FORT DRUM, N.Y. (May 3, 2022) -- A new club is taking root at Fort Drum where military teens can be themselves, make friends and have a fun, safe environment where they know they belong.
It is called Club Beyond, a non-profit, non-federal ecumenical outreach program that offers activities and special events, service projects and summer camp opportunities for sixth- to 12th-grade teenagers.
Jen Brace, Club Beyond community director at Fort Drum, said that the program helps to foster a sense of belonging among teens and provides them with mentorship from an adult support team and volunteers.
“That moment when a teen reaches out to one of us and says ‘Hey, I need to talk with you’ – that’s what we want,” she said. “We want them to know there is always someone they can talk to when they are having a hard time. That’s what we are really about. We can have these events that teens can come to and have fun, but we want to go further than that.”
The Fort Drum chapter recently celebrated their first big event on April 2, with a “Neon Nerf” war at Po Valley Chapel.
“The idea was to have these squad wars with Nerf guns, with all of the lights off except for a bunch of neon glow sticks,” Brace said. “There were all these bunkers and things to make them feel like they were in a video game, and the kids ended up loving it. I had no idea they would enjoy playing Nerf as much as they did. It was just a fun night.”
Amanda Zimmerman, a Fort Drum Family Advocacy Program educator, said that her son raved about the event when he came home.
“An orchestrated Nerf war is a dream to a lot of kids, and my teenager is one of the them,” she said. “He was so excited to be able to live out a childhood dream all while meeting new teens in a ‘super chill’ setting. He loved interacting with other kids with no pressure, and he has made quite a few friends already.”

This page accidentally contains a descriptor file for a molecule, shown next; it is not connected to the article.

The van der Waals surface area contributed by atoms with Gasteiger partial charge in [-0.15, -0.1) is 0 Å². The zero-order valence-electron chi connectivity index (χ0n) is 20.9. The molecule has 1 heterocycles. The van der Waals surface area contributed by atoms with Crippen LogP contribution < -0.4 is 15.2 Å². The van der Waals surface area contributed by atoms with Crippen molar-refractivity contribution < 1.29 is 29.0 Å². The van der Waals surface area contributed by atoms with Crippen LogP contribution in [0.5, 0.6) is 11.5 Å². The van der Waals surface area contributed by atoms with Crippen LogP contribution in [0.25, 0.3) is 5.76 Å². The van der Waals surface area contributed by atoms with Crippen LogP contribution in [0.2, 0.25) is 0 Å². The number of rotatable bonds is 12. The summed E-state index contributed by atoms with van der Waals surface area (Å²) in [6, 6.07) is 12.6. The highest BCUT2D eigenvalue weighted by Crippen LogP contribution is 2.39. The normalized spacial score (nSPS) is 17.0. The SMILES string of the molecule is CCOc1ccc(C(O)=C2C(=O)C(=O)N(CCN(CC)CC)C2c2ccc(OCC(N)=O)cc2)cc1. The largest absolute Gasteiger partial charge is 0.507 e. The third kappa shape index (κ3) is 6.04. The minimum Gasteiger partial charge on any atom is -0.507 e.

Army life can be challenging for youths – moving from one place to the next every few years, and adjusting to a new neighborhood, school and life experiences.
“Our goal is to encourage resiliency among teens in just about everything that military life entails,” Brace said. “One of the biggest things we hear from our teens is that as soon as they make friends, they have to leave them. That is hard to do, and in some cases it causes teens to have walls built up.”
She said that Club Beyond gives teens a place to express their feelings and concerns with others who are familiar with or have experienced similar situations.
“Club Beyond focuses specifically on providing that safe space where they can share those experiences and be comfortable talking about it,” Brace said. “We try to create a special environment where vulnerability is encouraged.”
Club Beyond launched in 1980 and can be found at dozens of military installations worldwide. While the Fort Drum chapter is still in its infancy, Brace said that she sees the impact it is having on the youth community.